Bleeding, bruising | Medical Council of Canada
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Bleeding, bruising

Version: March 2022
Legacy ID: 15-1


Minor localized bleeding or bruising is a common patient presentation and is often idiopathic in nature and/or self-limiting. However, excessive or prolonged bleeding or bruising can be associated with potentially serious underlying pathology, in which case urgent management may be required. Note that bleeding specifically related to major organ systems is covered under other objectives (e.g., 6-1, 6-2, 112).

Causal Conditions

(list not exhaustive)

  1. Mechanical (e.g., epistaxis) or traumatic (e.g., abrasion, laceration) localized bleeding
  2. Idiopathic localized bleeding
  3. Hemostasis disorders
    1. Platelet or blood vessel disorders (e.g., von Willebrand disease, collagen disorder, medication-induced)
    2. Coagulation disorders (e.g., factor VIII or vitamin K deficiency, fibrinolysis)

Key Objectives

Given a patient presenting with bleeding or bruising, the candidate will complete a relevant history and physical examination and order pertinent investigations to determine the most likely diagnosis. The candidate will initiate an appropriate management plan. In particular, the candidate should differentiate between minor self-limited causes of the bleeding versus potentially more serious hemostasis issues, which may require urgent management.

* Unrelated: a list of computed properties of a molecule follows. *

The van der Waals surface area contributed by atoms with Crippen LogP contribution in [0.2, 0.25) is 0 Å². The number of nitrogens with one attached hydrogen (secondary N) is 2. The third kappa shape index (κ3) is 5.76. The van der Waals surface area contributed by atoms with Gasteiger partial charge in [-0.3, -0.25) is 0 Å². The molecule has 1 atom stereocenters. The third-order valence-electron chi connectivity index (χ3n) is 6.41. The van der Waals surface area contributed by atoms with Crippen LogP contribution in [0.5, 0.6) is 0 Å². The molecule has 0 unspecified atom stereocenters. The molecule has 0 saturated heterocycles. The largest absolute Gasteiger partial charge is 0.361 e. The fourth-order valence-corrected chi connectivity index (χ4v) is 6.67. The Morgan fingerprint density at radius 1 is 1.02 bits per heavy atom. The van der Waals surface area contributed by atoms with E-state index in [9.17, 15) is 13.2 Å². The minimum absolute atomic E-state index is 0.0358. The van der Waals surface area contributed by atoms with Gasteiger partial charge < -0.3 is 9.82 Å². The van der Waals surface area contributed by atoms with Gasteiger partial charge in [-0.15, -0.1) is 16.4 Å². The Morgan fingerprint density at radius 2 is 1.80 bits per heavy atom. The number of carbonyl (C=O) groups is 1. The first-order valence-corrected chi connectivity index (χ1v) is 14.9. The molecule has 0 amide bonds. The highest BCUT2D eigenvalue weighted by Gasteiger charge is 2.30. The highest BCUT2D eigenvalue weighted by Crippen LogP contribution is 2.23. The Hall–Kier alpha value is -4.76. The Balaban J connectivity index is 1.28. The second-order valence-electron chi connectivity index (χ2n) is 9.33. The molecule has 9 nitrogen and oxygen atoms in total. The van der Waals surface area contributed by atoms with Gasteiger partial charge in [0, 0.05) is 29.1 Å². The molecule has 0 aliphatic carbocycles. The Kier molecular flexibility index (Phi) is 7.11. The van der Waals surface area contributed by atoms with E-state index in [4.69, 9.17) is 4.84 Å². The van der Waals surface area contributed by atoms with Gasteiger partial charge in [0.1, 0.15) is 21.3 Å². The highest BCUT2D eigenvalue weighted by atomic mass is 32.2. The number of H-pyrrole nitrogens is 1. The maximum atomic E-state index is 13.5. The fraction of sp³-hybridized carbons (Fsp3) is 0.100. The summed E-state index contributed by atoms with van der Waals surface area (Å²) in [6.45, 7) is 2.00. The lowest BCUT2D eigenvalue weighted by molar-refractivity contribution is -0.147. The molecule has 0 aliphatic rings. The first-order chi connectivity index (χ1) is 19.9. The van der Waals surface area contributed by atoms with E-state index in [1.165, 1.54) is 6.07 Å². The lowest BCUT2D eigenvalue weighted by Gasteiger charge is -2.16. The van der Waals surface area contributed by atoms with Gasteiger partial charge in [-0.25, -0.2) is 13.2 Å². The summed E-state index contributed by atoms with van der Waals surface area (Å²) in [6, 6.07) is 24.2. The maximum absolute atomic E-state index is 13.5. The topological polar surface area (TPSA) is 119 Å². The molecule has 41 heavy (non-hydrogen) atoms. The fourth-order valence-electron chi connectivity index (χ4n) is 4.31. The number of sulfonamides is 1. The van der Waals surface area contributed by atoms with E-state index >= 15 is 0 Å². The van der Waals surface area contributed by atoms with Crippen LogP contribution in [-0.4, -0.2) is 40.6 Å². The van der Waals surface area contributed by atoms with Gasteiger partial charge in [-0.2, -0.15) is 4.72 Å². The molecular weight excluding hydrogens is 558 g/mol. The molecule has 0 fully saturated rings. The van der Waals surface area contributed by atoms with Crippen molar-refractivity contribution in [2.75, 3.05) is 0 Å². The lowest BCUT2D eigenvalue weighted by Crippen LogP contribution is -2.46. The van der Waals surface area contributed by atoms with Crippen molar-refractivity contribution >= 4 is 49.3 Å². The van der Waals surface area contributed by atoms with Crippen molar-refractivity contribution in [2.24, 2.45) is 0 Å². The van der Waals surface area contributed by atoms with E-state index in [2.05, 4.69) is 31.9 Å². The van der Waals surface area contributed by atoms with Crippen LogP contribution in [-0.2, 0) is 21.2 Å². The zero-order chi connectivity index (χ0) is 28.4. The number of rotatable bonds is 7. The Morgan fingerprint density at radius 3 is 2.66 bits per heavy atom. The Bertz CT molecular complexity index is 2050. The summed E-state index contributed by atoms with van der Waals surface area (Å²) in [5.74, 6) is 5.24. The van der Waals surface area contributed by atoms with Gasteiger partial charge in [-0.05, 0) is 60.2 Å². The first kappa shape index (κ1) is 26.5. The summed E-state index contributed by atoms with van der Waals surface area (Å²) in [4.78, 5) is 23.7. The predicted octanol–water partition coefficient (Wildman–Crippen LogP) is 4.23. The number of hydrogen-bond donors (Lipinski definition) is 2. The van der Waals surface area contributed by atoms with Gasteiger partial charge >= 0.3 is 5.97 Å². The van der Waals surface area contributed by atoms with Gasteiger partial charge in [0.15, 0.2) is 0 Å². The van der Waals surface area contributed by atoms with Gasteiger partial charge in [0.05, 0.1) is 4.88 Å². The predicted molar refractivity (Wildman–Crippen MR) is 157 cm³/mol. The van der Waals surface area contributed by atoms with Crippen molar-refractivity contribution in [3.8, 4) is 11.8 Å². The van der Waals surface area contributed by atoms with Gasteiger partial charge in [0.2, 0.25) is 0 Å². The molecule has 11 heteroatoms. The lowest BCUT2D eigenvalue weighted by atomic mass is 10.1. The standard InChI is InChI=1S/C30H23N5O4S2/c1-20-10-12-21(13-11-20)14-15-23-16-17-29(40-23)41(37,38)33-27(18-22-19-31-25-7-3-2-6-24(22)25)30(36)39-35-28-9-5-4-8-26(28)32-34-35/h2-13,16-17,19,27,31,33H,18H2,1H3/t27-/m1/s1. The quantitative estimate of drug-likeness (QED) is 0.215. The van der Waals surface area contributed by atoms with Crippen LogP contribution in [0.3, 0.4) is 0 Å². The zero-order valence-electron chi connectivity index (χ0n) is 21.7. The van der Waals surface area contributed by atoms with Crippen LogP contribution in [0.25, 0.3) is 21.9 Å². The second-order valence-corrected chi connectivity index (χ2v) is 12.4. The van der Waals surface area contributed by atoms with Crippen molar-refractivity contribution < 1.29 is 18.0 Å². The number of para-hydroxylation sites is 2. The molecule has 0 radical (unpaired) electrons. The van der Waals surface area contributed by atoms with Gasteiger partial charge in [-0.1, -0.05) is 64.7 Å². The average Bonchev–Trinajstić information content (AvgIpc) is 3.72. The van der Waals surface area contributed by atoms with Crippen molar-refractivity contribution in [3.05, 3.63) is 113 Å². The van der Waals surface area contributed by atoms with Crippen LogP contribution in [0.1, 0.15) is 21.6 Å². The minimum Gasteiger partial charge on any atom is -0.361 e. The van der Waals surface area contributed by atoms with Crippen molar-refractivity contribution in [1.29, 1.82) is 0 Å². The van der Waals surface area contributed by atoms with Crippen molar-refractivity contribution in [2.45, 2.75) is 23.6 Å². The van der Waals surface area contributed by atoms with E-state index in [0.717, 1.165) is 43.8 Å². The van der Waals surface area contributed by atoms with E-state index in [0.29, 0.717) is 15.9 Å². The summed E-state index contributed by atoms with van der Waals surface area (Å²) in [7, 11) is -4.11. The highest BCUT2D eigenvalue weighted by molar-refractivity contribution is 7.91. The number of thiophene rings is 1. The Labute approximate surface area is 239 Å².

Enabling Objectives

Given a patient with bleeding or bruising, whether localized, widespread, minor, or major, the candidate will

  1. list and interpret critical clinical findings, including
    1. findings from an appropriate history and physical examination performed with particular attention to
      1. airway and hemodynamic status; and
      2. differentiation between various disorders of hemostasis and self-limited and/or idiopathic bleeding (e.g., epistaxis);
  2. list and interpret relevant investigations (e.g., complete blood count, coagulation studies); and
  3. construct an effective initial management plan, including
    1. initiating immediate management of bleeding (e.g., nasal packing, suturing, medication dosage adjustment, intravenous resuscitation if hemodynamically unstable);
    2. providing counselling/education on how to prevent future episodes; and
    3. determining whether specialized care is required.